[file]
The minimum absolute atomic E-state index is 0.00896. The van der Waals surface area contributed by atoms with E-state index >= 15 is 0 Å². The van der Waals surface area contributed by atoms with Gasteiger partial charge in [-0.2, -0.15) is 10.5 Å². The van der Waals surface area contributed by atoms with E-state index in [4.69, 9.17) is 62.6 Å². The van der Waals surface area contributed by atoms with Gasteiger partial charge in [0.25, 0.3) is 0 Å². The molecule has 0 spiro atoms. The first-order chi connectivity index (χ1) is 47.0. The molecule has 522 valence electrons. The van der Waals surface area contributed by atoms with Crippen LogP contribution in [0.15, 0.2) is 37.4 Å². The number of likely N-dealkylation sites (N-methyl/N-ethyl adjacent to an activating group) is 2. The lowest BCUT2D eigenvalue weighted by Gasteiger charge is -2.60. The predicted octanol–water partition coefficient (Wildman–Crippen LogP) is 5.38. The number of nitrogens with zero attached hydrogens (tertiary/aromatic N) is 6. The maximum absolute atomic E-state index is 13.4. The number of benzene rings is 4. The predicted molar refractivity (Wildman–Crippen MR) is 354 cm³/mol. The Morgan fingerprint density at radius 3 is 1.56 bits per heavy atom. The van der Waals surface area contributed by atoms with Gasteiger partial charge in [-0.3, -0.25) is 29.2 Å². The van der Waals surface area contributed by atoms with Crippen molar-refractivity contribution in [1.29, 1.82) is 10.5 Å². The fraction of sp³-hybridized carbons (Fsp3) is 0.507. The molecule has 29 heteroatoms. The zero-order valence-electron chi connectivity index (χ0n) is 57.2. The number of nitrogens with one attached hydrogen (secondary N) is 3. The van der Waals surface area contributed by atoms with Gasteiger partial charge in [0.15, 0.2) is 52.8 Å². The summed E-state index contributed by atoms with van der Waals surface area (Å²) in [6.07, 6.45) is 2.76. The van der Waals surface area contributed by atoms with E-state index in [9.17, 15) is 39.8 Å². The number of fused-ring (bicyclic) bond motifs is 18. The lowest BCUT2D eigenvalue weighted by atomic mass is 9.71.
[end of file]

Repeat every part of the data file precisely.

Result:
The minimum absolute atomic E-state index is 0.00896. The van der Waals surface area contributed by atoms with E-state index >= 15 is 0 Å². The van der Waals surface area contributed by atoms with Gasteiger partial charge in [-0.2, -0.15) is 10.5 Å². The van der Waals surface area contributed by atoms with E-state index in [4.69, 9.17) is 62.6 Å². The van der Waals surface area contributed by atoms with Gasteiger partial charge in [0.25, 0.3) is 0 Å². The molecule has 0 spiro atoms. The first-order chi connectivity index (χ1) is 47.0. The molecule has 522 valence electrons. The van der Waals surface area contributed by atoms with Crippen LogP contribution in [0.15, 0.2) is 37.4 Å². The number of likely N-dealkylation sites (N-methyl/N-ethyl adjacent to an activating group) is 2. The lowest BCUT2D eigenvalue weighted by Gasteiger charge is -2.60. The predicted octanol–water partition coefficient (Wildman–Crippen LogP) is 5.38. The number of nitrogens with zero attached hydrogens (tertiary/aromatic N) is 6. The maximum absolute atomic E-state index is 13.4. The number of benzene rings is 4. The predicted molar refractivity (Wildman–Crippen MR) is 354 cm³/mol. The Morgan fingerprint density at radius 3 is 1.56 bits per heavy atom. The van der Waals surface area contributed by atoms with Gasteiger partial charge in [-0.3, -0.25) is 29.2 Å². The van der Waals surface area contributed by atoms with Crippen molar-refractivity contribution in [1.29, 1.82) is 10.5 Å². The fraction of sp³-hybridized carbons (Fsp3) is 0.507. The molecule has 29 heteroatoms. The zero-order valence-electron chi connectivity index (χ0n) is 57.2. The number of nitrogens with one attached hydrogen (secondary N) is 3. The van der Waals surface area contributed by atoms with Gasteiger partial charge in [0.15, 0.2) is 52.8 Å². The summed E-state index contributed by atoms with van der Waals surface area (Å²) in [6.07, 6.45) is 2.76. The van der Waals surface area contributed by atoms with E-state index in [9.17, 15) is 39.8 Å². The number of fused-ring (bicyclic) bond motifs is 18. The lowest BCUT2D eigenvalue weighted by atomic mass is 9.71.